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Belonging to a Congressional office is a little like serving in the Army: The job requires patriotism, passion and a penchant for long hours.
Active-duty experience in the Army helped Legislative Director Erik Elam adapt to the rank-and-file order of Capitol Hill, where he works for Rep. Don Young. Since starting on Capitol Hill in January 2008, the 25-year-old has noticed both similarities and differences between the two institutions.
“Everybody’s serving the country, just in a different way,” he said. “But it’s a completely different mindset and pace” on Capitol Hill.
Before he started his gig with the Alaska Republican, Elam always thought he would make the Army his full-time career. The Ohio native enlisted in the Reserve Officer Training Corps while a student at the University of Dayton. But he also got started on the path to his current job, majoring in political science and becoming involved in student government.
After he graduated in 2007, Elam was commissioned to serve in the Army. He spent several months in Fort Knox, Ky., where he learned to command tanks and cavalry fighting vehicles.
But Elam quickly realized he didn’t want to commit to the military for the rest of his life. His interest in politics fed a desire to pursue a career in government and get a graduate degree. Still, he didn’t want to leave his military roots behind entirely.
As a compromise, Elam chose to enlist in the U.S. National Guard in Virginia, which allows for an outside career because it only requires training once a month and two weeks during the summer. He was also accepted to George Mason University, where he recently received a master’s in public policy.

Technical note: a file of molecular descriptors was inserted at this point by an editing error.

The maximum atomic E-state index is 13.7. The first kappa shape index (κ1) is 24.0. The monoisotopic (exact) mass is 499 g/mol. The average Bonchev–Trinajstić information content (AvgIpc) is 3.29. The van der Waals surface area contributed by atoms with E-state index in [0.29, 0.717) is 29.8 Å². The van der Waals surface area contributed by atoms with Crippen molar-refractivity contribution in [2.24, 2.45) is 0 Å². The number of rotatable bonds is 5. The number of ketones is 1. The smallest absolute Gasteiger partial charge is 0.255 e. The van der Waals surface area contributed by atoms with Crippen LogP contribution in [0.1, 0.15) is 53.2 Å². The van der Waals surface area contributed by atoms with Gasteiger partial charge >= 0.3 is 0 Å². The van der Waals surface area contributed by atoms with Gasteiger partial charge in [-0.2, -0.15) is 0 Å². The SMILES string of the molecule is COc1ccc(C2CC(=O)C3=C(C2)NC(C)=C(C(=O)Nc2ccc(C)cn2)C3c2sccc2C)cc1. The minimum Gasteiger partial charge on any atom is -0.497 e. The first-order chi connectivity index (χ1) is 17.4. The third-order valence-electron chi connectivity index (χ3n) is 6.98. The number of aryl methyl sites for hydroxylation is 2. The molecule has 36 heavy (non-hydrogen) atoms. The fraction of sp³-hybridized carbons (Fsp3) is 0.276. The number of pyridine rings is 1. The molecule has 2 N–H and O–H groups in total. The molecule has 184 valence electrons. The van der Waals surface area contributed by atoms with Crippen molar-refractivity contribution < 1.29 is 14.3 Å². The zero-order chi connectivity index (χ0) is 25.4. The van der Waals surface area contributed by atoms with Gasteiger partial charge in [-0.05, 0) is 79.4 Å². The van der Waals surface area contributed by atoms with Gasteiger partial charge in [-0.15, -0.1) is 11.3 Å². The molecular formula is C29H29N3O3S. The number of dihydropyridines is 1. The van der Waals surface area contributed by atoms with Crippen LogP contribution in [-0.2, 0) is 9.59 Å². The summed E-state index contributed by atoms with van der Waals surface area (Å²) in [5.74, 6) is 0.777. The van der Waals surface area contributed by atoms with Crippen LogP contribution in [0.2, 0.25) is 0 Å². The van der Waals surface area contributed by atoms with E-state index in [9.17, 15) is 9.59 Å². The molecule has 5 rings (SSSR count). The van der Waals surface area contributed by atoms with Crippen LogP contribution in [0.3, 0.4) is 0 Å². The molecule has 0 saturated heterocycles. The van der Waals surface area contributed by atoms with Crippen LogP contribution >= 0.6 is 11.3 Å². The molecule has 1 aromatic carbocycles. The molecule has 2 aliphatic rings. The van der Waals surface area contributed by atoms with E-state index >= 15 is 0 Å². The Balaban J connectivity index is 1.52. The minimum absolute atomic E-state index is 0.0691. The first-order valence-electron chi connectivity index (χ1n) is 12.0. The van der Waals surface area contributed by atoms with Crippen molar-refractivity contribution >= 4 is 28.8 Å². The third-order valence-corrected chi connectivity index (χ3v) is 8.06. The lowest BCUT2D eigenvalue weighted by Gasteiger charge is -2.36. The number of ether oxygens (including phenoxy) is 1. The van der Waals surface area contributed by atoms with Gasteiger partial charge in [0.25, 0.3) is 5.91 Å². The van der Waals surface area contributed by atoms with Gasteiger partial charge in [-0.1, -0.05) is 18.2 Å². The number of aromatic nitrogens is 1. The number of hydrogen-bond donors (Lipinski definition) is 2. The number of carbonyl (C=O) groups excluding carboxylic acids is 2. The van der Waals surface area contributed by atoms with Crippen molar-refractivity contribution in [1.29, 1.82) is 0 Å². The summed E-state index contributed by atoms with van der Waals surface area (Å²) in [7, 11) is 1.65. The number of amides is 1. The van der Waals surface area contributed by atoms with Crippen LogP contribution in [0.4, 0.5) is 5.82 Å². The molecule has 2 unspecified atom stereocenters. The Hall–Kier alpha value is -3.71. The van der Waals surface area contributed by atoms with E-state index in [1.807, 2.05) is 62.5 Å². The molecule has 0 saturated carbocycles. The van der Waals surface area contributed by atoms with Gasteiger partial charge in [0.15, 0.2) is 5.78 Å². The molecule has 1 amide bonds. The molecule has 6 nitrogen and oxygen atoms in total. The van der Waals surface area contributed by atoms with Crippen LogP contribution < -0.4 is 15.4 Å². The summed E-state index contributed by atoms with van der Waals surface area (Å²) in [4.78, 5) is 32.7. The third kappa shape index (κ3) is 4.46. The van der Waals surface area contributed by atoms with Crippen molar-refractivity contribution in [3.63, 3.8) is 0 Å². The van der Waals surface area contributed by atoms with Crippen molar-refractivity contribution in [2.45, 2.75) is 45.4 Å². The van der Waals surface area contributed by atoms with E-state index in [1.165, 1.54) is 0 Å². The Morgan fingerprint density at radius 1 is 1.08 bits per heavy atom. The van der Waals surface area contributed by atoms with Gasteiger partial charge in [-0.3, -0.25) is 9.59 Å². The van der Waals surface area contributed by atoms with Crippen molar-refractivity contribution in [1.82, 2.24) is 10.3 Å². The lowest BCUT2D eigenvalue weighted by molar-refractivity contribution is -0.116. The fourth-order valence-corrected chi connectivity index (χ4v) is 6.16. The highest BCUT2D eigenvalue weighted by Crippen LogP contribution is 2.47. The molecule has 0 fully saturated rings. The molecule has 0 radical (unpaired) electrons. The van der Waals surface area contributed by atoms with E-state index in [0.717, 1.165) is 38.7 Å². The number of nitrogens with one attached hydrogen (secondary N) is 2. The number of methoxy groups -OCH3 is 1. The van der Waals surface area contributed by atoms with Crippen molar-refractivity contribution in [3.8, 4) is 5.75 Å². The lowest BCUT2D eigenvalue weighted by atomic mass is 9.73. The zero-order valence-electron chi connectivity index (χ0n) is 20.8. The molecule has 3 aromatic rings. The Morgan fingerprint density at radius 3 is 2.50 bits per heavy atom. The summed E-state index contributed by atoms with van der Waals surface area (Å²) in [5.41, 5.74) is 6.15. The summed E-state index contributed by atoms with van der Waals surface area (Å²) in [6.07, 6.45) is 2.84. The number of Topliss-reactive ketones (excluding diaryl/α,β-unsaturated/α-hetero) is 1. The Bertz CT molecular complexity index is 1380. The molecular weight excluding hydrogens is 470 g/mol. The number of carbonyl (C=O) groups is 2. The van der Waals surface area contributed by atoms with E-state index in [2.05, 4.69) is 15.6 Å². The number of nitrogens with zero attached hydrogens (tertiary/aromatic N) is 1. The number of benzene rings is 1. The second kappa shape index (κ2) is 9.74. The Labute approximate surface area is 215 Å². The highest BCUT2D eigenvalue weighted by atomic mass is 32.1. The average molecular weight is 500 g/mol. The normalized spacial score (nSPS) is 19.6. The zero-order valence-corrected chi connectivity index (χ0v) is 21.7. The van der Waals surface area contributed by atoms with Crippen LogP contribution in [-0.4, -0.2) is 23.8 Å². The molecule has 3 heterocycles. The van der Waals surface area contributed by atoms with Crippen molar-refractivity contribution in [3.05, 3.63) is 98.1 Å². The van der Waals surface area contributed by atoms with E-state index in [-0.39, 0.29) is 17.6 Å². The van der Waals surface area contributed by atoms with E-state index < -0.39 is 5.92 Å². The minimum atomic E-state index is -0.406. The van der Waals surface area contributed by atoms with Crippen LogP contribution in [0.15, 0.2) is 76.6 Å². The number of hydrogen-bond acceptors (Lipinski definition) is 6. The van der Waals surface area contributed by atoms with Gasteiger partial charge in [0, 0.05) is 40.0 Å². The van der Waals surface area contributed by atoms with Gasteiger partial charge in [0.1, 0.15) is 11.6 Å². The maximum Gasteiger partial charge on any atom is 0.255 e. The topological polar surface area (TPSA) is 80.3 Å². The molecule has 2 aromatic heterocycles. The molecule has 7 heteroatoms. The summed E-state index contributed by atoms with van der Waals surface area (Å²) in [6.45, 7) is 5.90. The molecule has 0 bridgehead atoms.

“I pigeonholed myself purposefully. I almost had to be here,” he said. “It was an added motivation that I couldn’t go home.”
With his eyes on the Capitol, Elam packed up his pickup truck and headed for Washington in 2007. He found an apartment on Craigslist and met his roommates — three 35-year-old bachelors — the night he moved in.
Sleeping on a couch and not having a job quickly grew old. Living off savings, Elam searched tirelessly until he was granted an internship with Rep. Jim Jordan (R-Ohio). But just two weeks later, Elam received more good news: He was offered a job in Young’s office.
“The ongoing joke was that I had the record for the shortest internship, but then some other kid came along and he was there for three days,” he said.
Elam was sad to cut his internship short but knew that a legislative correspondent gig with Young was a better opportunity.
And perhaps he was right; after a year in the Alaskan’s office, Elam was promoted to legislative assistant. He took on energy and resources issues for the Congressman, who serves on the House Natural Resources Committee.
Elam was just promoted to legislative director in February. Although he is taking on a more managerial role, he still handles most of the same issues he did previously.
Since working for Young, Elam has had the opportunity to travel to the Congressman’s district, which encompasses the entire state of Alaska. Although the 10-hour flight can be difficult at times, Elam said it’s necessary to do his job effectively.
“We can talk about conditions in a village on the North Slope, but until you’ve actually been there and until you’ve had to go to a bathroom in an outhouse, you don’t know,” he said.
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Correction: April 6, 2011
The article misquoted Legislative Director Erik Elam. He said, “We can talk about conditions in a village on the North Slope, but until you’ve actually been there and until you’ve had to go to a bathroom in an outhouse, you don’t know.”